Area dogs have limited options when it comes to swimming to beat the heat, but Mill Pond Park beckons
flickr photo courtesy of garyt70
We are surrounded by lakes, and this time of year, whether it's boating, fishing or swimming, Michigan residents make the most of their time near or in the water.
Water is a magnet for most dogs, and why not? It has so many redeeming qualities: it's refreshing, fun and offers another world, of sorts for dogs to explore. Playtime in the water can be pretty creative or straightforward, and it offers an amazing physical challenge when they are swimming or playing fetch.
This week, the idea to take your dog to explore some water has surely crossed your mind. With high humidity and scorching temperatures, playing outdoors for normal periods of time is almost impossible — and even unsafe. Heatstroke and other heat-related illness can quickly take hold.
So, many canines are stuck indoors until the heat finally does break, playing indoor games. But, as most dog owners know, that only goes so far when a pooch is used to far more activity.
Dogs bored out of their idle minds prompt their humans to try and find other safe outlets, and while buying a kiddie pool or a sprinkler makes for some fun, it isn't enough for some dogs — they could use a good workout that those two options just can't offer.
Locating a natural watering hole in Washtenaw County wouldn't seem to be a difficult task with so many inland lakes and such, so no problem, right? Not so fast.
Despite the access that humans have to summer fun in the water, in many places, dogs are not welcome. Unless you live on the water (or know someone who does), you might be out of luck in most areas of the Ann Arbor area, in fact.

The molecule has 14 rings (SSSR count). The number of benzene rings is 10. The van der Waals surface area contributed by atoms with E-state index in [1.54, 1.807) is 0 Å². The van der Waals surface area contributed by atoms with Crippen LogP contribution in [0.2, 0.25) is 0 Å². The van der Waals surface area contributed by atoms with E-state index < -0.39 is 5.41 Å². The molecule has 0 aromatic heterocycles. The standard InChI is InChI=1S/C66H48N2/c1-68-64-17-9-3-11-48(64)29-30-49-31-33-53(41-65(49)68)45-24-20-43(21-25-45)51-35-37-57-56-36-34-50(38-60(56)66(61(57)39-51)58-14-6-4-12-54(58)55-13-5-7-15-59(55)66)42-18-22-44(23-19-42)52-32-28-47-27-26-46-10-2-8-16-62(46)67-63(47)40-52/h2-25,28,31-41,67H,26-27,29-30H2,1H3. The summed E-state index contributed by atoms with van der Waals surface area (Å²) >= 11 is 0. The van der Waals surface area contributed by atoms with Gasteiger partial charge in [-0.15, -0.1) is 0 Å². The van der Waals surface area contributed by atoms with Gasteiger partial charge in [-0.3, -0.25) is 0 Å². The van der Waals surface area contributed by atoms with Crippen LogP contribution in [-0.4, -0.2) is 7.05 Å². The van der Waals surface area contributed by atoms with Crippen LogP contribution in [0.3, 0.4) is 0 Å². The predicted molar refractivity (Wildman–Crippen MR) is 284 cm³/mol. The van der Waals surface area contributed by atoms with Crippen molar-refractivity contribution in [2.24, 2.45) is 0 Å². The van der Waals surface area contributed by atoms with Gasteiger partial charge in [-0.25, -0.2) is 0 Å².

After an inquiry from a reader, I started thinking about that aspect of summer fun for our furry friends.
For longer than I can remember, seeing dogs in the water alongside their human counterparts was very common at State Parks and Metroparks. I discovered that these days by and large, that is no longer the case.
Aside from the Annual Dog Swim at Rolling Hills Water Park coming up in September, it seems that there just aren't a lot of choices for fun in the water for area pooches.
After a few telephone calls to Metroparks and state parks staff and reaching out on Twitter, Facebook and Google+, I learned that while in a Metroparks' boundary, like Hudson Mills, dogs can get into the water, providing they are on a six-foot leash at all times and tethered to their owner — who is not allowed to wade into the water. (As I was told, the only time that humans can get into the water is to get into a kayak or canoe.)
State parks, like the Pinckney State Rec Area have a stricter policy when it comes to the water: Dogs are not allowed access to picnic areas or beaches, period.
One light at the end of the tunnel comes in the form of a local community park that does allow off-leash swimming. Mill Pond Park in Saline has a one acre off-leash dog park that boasts an area that's open to the water where dogs can swim and play, unencumbered.
Talking by phone with Carla Scruggs, parks and recreation director for the City of Saline, I was thrilled to confirm that there was indeed a place for four-legged family members to cool off and have fun. Mill Pond Park, the largest of the Saline community parks at 54 acres, has something for everyone in the family.
"Dogs can run and play off-leash within the fenced dog park, and they are welcome to swim," noted Scruggs.
Mill Pond Park, located at 565 W. Bennett in Saline, has loads to do for humans, too like ample walking trails, fishing, canoeing and even winter activities.
The rest of the week looks like it's going to end on an unbearably hot note, so if your dog is could use a little respite, grab a towel and head out — there is at least one place that dogs are welcome in the area.